With spring comes flowers and growth in the garden. Make sure your pets are staying away from poisonous plants, both inside and outside your home.
At Steel City Emergency Vets in Birmingham, our goal is to keep your pet safe out of the emergency room. Part of that comes from identifying which plants are dangerous to your pet!
Avoid Poisonous Plants This Spring
Make sure you’re vigilant with your pets when it comes to plants. There are many plants that are poisonous for both dogs and cats, including:
They are moderately toxic to your pets, but they’re also a common houseplant. If you want to keep your aloe vera, keep your pets from chewing on them!
- Change in color of urine
- Tremors (in more severe cases)
These are toxic, but their most poisonous part is underground. If your dog or cat likes to dig, make sure you don’t have any begonias in your yard.
- Burning and irritation of the mouth, tongue, and lips
- Excessive drooling
- Kidney failure
The skin on bulbs is most dangerous to dogs who dig up bulbs this spring.
Watch bulbs like:
While their beautiful yellow color might remind you of beautiful meadows, they are toxic for dogs and cats.
- Excessive drooling
- Drunken walking
They are mildly toxic if ingested. We know that they are an extremely common plant for spring, so if you grab a bouquet, make sure your pet (and their face) can’t reach them.
- Low blood pressure
- Cardiac arrhythmias and abnormal breathing (in extreme cases)
Plants With Grayanotoxins
Grayanotoxins disrupt sodium channels that serve the skeletal and cardiac muscles. They can have mild to severe symptoms if your pet ingests them. Plants with grayanotoxins include rhododendron species and other plants from the Ericaceae family.
- Cardiac arrest
Contact your emergency vets immediately if you think your pet has eaten grayanotoxins!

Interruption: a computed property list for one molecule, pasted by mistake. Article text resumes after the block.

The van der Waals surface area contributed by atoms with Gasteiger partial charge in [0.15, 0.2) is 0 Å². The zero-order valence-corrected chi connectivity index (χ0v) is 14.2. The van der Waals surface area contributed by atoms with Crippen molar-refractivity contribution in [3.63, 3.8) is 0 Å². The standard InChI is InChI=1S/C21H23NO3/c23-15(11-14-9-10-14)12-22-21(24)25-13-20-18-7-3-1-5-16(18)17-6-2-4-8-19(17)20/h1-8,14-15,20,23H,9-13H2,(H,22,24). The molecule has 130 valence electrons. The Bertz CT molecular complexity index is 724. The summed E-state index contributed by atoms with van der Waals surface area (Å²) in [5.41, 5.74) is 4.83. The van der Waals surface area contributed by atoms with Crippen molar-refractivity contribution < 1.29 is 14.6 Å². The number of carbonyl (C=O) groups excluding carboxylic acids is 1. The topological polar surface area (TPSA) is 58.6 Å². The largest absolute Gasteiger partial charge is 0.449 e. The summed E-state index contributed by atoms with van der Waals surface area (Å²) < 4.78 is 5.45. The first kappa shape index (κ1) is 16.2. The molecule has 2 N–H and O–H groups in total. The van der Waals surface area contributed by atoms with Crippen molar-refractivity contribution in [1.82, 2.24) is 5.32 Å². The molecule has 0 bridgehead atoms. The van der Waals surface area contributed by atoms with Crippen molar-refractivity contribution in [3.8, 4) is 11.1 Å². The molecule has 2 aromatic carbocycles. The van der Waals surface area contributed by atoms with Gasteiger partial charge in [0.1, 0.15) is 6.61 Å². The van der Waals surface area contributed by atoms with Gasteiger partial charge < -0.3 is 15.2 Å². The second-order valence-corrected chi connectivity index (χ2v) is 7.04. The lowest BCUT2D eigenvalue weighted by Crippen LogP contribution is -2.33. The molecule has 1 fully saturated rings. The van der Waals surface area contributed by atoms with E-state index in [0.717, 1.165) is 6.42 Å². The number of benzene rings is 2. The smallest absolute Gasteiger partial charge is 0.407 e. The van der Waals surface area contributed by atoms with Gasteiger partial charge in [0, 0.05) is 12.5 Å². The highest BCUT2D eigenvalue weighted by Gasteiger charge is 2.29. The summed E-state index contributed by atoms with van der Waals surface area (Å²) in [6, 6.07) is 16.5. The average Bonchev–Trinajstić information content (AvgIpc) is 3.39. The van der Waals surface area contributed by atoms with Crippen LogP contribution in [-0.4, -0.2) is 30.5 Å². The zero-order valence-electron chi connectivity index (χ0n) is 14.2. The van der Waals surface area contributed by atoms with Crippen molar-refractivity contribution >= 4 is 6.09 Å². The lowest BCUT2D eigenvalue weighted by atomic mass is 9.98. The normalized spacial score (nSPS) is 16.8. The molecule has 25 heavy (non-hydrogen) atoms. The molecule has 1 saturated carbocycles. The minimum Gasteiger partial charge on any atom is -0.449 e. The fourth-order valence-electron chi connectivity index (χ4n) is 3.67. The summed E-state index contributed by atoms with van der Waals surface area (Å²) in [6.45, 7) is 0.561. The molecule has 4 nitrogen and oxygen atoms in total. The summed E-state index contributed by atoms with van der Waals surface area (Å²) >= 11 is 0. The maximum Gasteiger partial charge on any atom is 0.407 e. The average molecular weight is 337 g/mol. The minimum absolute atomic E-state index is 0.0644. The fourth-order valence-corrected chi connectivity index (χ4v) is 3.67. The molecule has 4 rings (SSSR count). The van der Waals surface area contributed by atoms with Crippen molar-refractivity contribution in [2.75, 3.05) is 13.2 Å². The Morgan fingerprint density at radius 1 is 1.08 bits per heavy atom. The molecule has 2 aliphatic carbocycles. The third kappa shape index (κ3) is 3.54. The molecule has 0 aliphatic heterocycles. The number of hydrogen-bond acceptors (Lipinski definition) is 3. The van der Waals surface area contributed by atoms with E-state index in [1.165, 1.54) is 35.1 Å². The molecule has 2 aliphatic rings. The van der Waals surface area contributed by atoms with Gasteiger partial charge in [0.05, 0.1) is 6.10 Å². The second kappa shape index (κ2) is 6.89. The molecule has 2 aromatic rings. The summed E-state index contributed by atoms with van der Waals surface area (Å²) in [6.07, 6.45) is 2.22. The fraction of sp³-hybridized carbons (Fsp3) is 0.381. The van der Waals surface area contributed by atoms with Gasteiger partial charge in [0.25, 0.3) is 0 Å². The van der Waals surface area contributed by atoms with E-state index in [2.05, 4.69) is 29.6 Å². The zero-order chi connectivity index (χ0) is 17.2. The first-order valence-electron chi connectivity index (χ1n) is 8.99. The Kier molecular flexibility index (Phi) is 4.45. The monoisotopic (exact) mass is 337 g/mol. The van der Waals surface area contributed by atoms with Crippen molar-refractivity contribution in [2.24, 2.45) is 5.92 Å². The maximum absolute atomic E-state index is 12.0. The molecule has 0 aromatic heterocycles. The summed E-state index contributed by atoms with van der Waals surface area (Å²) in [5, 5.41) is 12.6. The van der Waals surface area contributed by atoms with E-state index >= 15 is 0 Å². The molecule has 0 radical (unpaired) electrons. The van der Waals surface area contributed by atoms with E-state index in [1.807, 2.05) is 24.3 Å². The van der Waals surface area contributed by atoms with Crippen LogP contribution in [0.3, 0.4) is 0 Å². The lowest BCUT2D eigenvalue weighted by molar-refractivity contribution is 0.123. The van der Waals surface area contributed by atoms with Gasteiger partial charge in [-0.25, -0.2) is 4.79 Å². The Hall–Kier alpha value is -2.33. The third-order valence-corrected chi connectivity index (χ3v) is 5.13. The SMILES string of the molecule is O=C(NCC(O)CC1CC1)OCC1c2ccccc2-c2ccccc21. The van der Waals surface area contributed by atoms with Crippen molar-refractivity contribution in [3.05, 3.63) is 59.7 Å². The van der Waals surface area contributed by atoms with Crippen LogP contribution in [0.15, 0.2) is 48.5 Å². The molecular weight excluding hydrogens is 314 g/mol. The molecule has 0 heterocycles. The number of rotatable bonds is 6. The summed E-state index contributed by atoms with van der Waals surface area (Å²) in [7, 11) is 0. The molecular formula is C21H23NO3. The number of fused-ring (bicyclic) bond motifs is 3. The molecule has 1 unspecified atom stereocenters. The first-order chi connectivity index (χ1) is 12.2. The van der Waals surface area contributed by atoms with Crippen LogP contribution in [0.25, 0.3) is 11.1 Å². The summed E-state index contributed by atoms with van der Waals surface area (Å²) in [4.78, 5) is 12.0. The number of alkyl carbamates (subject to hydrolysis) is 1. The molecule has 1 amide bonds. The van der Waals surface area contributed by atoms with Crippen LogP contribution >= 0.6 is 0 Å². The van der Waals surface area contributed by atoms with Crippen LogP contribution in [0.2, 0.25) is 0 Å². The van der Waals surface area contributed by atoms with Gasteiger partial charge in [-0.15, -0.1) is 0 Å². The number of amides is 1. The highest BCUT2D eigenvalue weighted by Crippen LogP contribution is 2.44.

They might be vibrant in color, but you’ll want to keep them away from your pet.
Also called the devil’s trumpet, this plant is moderately toxic to pets. All parts of the plant are toxic, so keep your pet away!
- Drunken walk
- Sensitivity to light
- Dry mouth
- Respiratory failure (if not treated)
Lily of the Valley (Convallaria majalis)
This plant can cause severe levels of toxicity in your pets.
- A drop in heart rate
- Severe arrhythmias
Organic Fertilizers are something to think about, especially if your dog is a digger. Make sure they’re not getting into any fertilizers because, if ingested in large quantities, they can obstruct your dog’s stomach.
Sago Palms are a highly toxic plant! This is one you want to make sure you avoid, especially because they are a common type of palm for Bonsai plants. The seeds and nuts are the most toxic part of the plant.
- Abdominal fluid collections
- Black tar-like stool
- Pain in the abdomen
If your pet ingests sago palm, contact your emergency vets immediately!
Don’t risk it. Choose Steel City Emergency Vets!
This list is not all-encompassing. If you have other plants you’re worried about, check the Pet Poison Hotline!
If you think that your pet has ingested a poisonous plant, don’t wait for them to start showing symptoms. Bring your pet to Steel City Emergency Vets in Birmingham.